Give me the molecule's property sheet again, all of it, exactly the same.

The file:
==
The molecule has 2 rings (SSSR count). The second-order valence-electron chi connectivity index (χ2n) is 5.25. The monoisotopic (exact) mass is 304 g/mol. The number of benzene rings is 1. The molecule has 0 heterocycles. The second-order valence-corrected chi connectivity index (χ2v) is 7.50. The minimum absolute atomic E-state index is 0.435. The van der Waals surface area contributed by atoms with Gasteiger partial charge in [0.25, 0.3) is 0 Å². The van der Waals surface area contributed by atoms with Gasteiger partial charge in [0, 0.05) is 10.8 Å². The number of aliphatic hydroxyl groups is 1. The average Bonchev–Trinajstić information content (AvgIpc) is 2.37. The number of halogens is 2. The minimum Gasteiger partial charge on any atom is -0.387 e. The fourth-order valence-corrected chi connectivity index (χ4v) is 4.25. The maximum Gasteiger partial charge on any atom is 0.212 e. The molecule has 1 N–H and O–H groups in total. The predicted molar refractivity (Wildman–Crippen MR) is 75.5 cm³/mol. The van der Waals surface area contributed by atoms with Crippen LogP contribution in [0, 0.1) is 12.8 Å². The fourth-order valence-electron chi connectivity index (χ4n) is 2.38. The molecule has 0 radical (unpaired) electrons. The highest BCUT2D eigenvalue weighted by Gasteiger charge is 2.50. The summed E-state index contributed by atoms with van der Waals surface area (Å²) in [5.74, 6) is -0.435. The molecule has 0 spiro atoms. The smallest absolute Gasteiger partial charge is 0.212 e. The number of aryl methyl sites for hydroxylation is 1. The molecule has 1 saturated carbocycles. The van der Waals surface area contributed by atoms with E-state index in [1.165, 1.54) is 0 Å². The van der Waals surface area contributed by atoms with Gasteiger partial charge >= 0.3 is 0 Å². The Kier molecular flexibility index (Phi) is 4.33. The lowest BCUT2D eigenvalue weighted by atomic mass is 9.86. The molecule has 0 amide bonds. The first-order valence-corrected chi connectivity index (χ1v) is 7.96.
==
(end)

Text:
The molecule has 2 rings (SSSR count). The second-order valence-electron chi connectivity index (χ2n) is 5.25. The monoisotopic (exact) mass is 304 g/mol. The number of benzene rings is 1. The molecule has 0 heterocycles. The second-order valence-corrected chi connectivity index (χ2v) is 7.50. The minimum absolute atomic E-state index is 0.435. The van der Waals surface area contributed by atoms with Gasteiger partial charge in [0.25, 0.3) is 0 Å². The van der Waals surface area contributed by atoms with Gasteiger partial charge in [0, 0.05) is 10.8 Å². The number of aliphatic hydroxyl groups is 1. The average Bonchev–Trinajstić information content (AvgIpc) is 2.37. The number of halogens is 2. The minimum Gasteiger partial charge on any atom is -0.387 e. The fourth-order valence-corrected chi connectivity index (χ4v) is 4.25. The maximum Gasteiger partial charge on any atom is 0.212 e. The molecule has 1 N–H and O–H groups in total. The predicted molar refractivity (Wildman–Crippen MR) is 75.5 cm³/mol. The van der Waals surface area contributed by atoms with Crippen LogP contribution in [0, 0.1) is 12.8 Å². The fourth-order valence-electron chi connectivity index (χ4n) is 2.38. The molecule has 0 radical (unpaired) electrons. The highest BCUT2D eigenvalue weighted by Gasteiger charge is 2.50. The summed E-state index contributed by atoms with van der Waals surface area (Å²) in [5.74, 6) is -0.435. The molecule has 0 spiro atoms. The smallest absolute Gasteiger partial charge is 0.212 e. The number of aryl methyl sites for hydroxylation is 1. The molecule has 1 saturated carbocycles. The van der Waals surface area contributed by atoms with E-state index in [1.165, 1.54) is 0 Å². The van der Waals surface area contributed by atoms with Gasteiger partial charge >= 0.3 is 0 Å². The Kier molecular flexibility index (Phi) is 4.33. The lowest BCUT2D eigenvalue weighted by atomic mass is 9.86. The molecule has 0 amide bonds. The first-order valence-corrected chi connectivity index (χ1v) is 7.96.